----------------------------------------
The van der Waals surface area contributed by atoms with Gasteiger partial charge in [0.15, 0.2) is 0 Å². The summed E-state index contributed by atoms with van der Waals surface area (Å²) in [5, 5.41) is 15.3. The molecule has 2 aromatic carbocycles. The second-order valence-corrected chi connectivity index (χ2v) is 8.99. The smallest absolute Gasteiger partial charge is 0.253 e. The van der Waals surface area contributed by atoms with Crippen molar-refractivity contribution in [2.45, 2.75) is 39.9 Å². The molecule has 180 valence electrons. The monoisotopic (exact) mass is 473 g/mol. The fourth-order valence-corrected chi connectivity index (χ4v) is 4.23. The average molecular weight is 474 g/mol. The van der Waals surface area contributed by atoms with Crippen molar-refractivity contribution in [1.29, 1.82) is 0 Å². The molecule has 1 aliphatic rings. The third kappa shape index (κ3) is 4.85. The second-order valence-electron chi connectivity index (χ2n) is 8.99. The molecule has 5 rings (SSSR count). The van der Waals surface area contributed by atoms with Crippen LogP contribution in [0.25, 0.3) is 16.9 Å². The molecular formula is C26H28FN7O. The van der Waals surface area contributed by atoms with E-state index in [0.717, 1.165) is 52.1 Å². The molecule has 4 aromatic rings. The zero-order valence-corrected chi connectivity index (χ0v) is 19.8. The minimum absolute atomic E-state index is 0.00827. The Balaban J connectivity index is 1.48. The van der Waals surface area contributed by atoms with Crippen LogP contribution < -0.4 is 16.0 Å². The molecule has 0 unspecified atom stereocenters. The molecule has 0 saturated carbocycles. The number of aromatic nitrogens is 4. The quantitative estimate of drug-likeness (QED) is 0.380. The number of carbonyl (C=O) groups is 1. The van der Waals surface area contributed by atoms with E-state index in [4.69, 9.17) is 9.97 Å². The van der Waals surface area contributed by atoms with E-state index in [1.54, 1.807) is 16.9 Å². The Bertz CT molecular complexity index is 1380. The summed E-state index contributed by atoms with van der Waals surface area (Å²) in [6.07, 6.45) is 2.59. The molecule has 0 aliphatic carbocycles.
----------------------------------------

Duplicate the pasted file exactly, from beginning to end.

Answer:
The van der Waals surface area contributed by atoms with Gasteiger partial charge in [0.15, 0.2) is 0 Å². The summed E-state index contributed by atoms with van der Waals surface area (Å²) in [5, 5.41) is 15.3. The molecule has 2 aromatic carbocycles. The second-order valence-corrected chi connectivity index (χ2v) is 8.99. The smallest absolute Gasteiger partial charge is 0.253 e. The van der Waals surface area contributed by atoms with Crippen molar-refractivity contribution in [2.45, 2.75) is 39.9 Å². The molecule has 180 valence electrons. The monoisotopic (exact) mass is 473 g/mol. The fourth-order valence-corrected chi connectivity index (χ4v) is 4.23. The average molecular weight is 474 g/mol. The van der Waals surface area contributed by atoms with Crippen molar-refractivity contribution in [1.29, 1.82) is 0 Å². The molecule has 1 aliphatic rings. The third kappa shape index (κ3) is 4.85. The second-order valence-electron chi connectivity index (χ2n) is 8.99. The molecule has 5 rings (SSSR count). The van der Waals surface area contributed by atoms with Crippen LogP contribution in [0.25, 0.3) is 16.9 Å². The molecular formula is C26H28FN7O. The van der Waals surface area contributed by atoms with E-state index in [0.717, 1.165) is 52.1 Å². The molecule has 4 aromatic rings. The zero-order valence-corrected chi connectivity index (χ0v) is 19.8. The minimum absolute atomic E-state index is 0.00827. The Balaban J connectivity index is 1.48. The van der Waals surface area contributed by atoms with Crippen LogP contribution < -0.4 is 16.0 Å². The molecule has 0 unspecified atom stereocenters. The molecule has 0 saturated carbocycles. The number of aromatic nitrogens is 4. The quantitative estimate of drug-likeness (QED) is 0.380. The number of carbonyl (C=O) groups is 1. The van der Waals surface area contributed by atoms with E-state index in [4.69, 9.17) is 9.97 Å². The van der Waals surface area contributed by atoms with E-state index in [1.54, 1.807) is 16.9 Å². The Bertz CT molecular complexity index is 1380. The summed E-state index contributed by atoms with van der Waals surface area (Å²) in [6.07, 6.45) is 2.59. The molecule has 0 aliphatic carbocycles.